By Paige Norman
Remember those TV
commercials for beauty products that cost a bit more than the
rest? Sure they cost more, the model says. "But I'm worth it!"
When L'Oreal launched that campaign some years ago, it was
startling to hear a woman assert her own value. It was a
strange concept. But it was a wildly successful marketing
strategy. Women stopped in the midst of their chores, lit up
like Christmas, and thought “Hey! That's right!” And next time
they went grocery shopping or shuttled the kids to soccer
practice, they picked up a box of that hair color. And spent a
bit more on it, thank you!
Because they're worth it. Unfortunately, too many people have
trouble seeing over the edge of that box. Though they can
admit they deserve a better dye job, or even a day at the spa,
it's a grudging sort of reward. Like the guy who gave his
plump wife an exercise bike for Christmas, it sends a mixed
message: you're worth improving . . . you need to improve . .
. you don't measure up.
If you tell yourself stories like that, it's no wonder you
don't get dates, or guys treat you badly, or girls dump you.
If YOU think you don't deserve better, how can anyone disagree
It's not a secret if you feel that way, either. People who
have little confidence in themselves think they're not very
important, and they don't expect others to like them or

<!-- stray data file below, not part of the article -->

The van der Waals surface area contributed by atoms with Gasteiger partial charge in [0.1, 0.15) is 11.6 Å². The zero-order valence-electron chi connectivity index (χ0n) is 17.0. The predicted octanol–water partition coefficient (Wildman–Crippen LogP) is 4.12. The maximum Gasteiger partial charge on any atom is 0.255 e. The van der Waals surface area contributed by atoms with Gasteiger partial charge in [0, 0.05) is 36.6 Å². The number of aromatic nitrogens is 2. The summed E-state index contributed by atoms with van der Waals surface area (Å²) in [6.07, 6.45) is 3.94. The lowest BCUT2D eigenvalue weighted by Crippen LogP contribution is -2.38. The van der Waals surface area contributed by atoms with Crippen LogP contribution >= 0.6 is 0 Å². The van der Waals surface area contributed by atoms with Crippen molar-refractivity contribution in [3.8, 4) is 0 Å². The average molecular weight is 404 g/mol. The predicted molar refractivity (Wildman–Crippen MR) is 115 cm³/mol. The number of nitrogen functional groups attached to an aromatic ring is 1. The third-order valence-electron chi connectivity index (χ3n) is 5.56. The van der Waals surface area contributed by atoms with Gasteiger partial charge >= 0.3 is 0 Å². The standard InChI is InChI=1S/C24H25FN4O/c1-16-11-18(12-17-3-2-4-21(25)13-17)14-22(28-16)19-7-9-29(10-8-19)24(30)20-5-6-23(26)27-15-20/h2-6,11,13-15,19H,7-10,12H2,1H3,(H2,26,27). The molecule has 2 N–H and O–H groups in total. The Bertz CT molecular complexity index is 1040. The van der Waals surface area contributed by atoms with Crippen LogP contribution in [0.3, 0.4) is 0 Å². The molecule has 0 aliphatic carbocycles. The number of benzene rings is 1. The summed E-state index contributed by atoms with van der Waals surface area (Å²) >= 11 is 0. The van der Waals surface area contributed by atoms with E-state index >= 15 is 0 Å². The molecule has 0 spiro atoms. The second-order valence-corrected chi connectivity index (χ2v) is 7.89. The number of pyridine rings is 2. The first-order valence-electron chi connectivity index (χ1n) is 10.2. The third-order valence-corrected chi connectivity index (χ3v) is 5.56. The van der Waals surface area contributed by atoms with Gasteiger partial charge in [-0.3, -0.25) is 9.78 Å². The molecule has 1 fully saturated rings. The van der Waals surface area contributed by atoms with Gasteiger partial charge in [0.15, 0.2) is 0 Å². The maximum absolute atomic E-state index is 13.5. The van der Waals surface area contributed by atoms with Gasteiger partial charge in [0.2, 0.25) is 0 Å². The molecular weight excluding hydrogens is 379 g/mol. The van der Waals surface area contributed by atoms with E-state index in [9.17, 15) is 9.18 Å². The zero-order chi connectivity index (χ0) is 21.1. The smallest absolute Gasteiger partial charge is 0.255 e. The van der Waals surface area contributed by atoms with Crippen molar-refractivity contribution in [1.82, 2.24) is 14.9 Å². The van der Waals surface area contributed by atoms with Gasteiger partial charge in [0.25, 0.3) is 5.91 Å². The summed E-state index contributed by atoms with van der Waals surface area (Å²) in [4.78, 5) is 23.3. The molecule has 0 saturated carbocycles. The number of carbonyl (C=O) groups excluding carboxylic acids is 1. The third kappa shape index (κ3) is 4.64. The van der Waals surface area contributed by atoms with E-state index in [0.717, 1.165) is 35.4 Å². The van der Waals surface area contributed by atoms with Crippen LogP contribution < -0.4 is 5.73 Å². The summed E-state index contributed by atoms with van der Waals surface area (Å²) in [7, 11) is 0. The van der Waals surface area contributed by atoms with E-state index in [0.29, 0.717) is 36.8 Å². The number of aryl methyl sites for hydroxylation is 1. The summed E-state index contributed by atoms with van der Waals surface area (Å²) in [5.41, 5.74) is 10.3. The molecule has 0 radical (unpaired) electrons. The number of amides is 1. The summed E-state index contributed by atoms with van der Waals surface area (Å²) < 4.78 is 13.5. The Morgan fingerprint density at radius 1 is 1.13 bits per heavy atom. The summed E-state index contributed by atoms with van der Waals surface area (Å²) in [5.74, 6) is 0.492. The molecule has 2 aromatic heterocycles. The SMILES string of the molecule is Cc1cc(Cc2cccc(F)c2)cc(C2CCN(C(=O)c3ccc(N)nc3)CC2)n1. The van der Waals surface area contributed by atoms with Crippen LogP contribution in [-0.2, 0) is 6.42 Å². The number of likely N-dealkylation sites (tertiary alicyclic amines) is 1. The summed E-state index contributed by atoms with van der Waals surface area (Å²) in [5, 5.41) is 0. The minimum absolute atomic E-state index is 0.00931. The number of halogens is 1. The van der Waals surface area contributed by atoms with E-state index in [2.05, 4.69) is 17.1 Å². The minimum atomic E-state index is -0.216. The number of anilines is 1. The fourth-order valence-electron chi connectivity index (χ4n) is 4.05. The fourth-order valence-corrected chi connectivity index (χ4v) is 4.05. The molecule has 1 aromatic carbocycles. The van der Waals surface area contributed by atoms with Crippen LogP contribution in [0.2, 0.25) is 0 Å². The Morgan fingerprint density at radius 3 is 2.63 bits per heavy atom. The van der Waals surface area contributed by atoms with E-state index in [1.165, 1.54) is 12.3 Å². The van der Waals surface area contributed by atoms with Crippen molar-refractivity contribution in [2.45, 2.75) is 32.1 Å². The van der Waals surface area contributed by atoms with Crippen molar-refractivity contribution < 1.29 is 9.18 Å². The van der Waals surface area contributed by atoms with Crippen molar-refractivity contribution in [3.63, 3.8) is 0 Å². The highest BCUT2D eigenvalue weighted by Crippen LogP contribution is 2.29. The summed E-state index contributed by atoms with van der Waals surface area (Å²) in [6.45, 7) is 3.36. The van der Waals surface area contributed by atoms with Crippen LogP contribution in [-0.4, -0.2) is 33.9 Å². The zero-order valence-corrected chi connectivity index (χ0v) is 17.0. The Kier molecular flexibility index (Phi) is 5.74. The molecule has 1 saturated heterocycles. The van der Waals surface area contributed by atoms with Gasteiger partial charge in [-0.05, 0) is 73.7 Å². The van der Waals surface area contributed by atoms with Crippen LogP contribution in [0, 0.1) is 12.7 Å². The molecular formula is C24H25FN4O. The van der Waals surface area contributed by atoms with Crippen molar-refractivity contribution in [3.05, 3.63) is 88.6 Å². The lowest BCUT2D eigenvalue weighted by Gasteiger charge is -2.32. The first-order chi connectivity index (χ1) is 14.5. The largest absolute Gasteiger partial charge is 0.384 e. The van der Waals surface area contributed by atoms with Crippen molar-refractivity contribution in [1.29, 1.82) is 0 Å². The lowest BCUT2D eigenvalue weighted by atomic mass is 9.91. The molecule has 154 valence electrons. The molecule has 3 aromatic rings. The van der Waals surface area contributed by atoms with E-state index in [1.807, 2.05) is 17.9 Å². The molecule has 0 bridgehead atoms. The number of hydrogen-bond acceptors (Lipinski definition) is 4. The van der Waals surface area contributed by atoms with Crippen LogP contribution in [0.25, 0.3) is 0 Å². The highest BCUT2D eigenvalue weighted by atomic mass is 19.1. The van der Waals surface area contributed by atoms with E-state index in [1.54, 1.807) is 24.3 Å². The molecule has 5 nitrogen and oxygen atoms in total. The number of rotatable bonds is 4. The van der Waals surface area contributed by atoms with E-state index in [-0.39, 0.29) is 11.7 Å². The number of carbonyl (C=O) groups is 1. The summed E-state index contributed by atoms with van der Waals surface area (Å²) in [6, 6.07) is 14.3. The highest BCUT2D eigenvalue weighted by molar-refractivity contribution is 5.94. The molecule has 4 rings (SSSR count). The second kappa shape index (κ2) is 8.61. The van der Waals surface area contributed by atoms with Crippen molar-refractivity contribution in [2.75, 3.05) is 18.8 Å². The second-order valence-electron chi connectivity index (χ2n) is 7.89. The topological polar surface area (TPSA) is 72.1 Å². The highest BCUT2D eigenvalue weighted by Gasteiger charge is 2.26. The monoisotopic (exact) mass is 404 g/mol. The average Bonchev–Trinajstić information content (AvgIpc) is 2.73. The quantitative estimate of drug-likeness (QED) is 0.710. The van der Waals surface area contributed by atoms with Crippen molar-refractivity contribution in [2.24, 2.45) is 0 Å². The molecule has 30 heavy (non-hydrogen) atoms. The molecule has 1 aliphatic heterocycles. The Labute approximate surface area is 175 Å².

remember them. This makes them uncertain about other people's
motives, so they can't really trust anyone. If someone lets
them down, they assume it must be because of their own
unimportance. They tend to work hard at proving themselves or
impressing people, and they can be pretty sensitive about it.
They may, without realizing it, put people down or blame
others for their own shortcomings, always trying to make
themselves look better. Not very attractive, though, is it?
People with low self-esteem think their assessment is firmly
based on reality. After all, they can't get dates, or they've
been stood up, or dumped, or otherwise mistreated. More than
once. They're not rich. They lost a job or haven't found one.
They're too fat, they're too thin; or else they look pretty
good (if they do say so), but they have to work awfully hard
at it. Maybe they're not smart enough, or maybe they're
top-heavy in the brain area.
But if they judged other people by the same standards they set
themselves, they'd never let themselves hear the end of it!
How unfair is that? Isn't it even a trifle arrogant, to think
they should meet higher standards than anyone else? The
reality is that every life, including your own, is unique and
Self-confidence is sexy. Just believing in your own worthiness
is tremendously attractive. You know it's true: you're most
likely to meet someone when you're not looking, for the simple
reason that when you're not concerned about the impression
you're making or how likeable you are, your self-doubts and
So, stop doubting yourself. People are looking for the gift
inside the package. Whenever you're inclined to shrug off the
old saw about what's inside being what counts, just imagine a
beautifully wrapped and ribboned box with nothing in it.
Go on, ask for that date. Be sure to respect your own needs
and feelings, as well as those of your companion, and expect
to be appreciated in return.
As the lady said: you're worth it.